May 30 will mark the 300th episode of Teachers Teaching Teachers. Three hundred is a lot of anything, but three hundred shows is pretty significant. Arrested Development, for instance, hasn’t even hit a hundred yet, Mad Men has a mere 65 shows to their credit, and even those uber-popular GTL-ers from Jersey Shore only have 58 shows under their belt.
So what accounts for TTT’s longevity?
The answer to that question is Paul Allison, a teacher who personifies the principles of connected learning – his practice and his curriculum is interest-powered, academically oriented, open, and he constantly reminds us of what equitable participation means. I’ve known Paul for about ten years, have visited his classroom in New York City, and have admired the works of his students on Youth Voices. In every way that I’ve known him, he’s shown what it means to be a master teacher and consummate learner.
I participate on TTT most Wednesdays, and I have to say that during the school year it sometimes feels like I’m too busy to join the conversation. But when 9 p.m. Eastern rolls around, I find myself gravitating to the TTT hangout for another inspirational episode. Through the years we’ve had conversations about topics as far ranging as fair use to ideas on how to teach our students about disasters in places like Japan or the Gulf of Mexico. We frequently talk with educators from around the globe. Invariably at the end of each hour, I’m rejuvenated. And thankful.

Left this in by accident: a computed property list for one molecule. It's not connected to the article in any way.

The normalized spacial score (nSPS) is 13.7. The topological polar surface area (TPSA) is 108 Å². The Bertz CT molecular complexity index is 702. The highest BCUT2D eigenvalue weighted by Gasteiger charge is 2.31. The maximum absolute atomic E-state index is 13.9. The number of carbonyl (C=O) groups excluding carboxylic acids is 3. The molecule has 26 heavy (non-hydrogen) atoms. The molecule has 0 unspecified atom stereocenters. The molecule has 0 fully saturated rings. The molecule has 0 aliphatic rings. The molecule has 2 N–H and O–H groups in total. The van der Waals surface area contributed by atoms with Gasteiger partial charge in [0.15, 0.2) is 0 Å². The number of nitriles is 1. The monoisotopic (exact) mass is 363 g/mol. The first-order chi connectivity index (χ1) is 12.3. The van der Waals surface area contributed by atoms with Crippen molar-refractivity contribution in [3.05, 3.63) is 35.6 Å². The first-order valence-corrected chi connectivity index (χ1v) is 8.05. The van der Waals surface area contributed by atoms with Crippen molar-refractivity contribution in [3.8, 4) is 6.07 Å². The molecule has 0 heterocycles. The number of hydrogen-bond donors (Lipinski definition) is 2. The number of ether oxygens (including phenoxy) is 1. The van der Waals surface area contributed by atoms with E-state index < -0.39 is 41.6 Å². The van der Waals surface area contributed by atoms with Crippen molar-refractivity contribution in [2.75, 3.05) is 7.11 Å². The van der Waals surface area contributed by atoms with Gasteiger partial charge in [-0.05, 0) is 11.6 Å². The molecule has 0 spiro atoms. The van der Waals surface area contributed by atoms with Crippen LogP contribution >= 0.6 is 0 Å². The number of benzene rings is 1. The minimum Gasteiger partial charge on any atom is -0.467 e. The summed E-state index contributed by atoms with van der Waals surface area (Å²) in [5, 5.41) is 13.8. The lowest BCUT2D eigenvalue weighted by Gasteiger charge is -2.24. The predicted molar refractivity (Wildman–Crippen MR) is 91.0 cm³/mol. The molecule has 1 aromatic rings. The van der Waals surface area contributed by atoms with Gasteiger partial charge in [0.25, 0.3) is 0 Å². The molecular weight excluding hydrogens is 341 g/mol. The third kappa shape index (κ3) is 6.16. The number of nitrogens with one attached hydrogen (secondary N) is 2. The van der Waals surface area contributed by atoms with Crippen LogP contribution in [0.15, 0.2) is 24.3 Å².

You never know who all will show up on Wednesdays or how the conversation will turn, but I can honestly say that TTT is by far the best professional development I’ve ever been involved with. And at the center of it all is Paul.
Do yourself a favor and join the conversation on Teachers Teaching Teachers, Wednesdays at 9 p.m. Eastern, 6 p.m Pacific.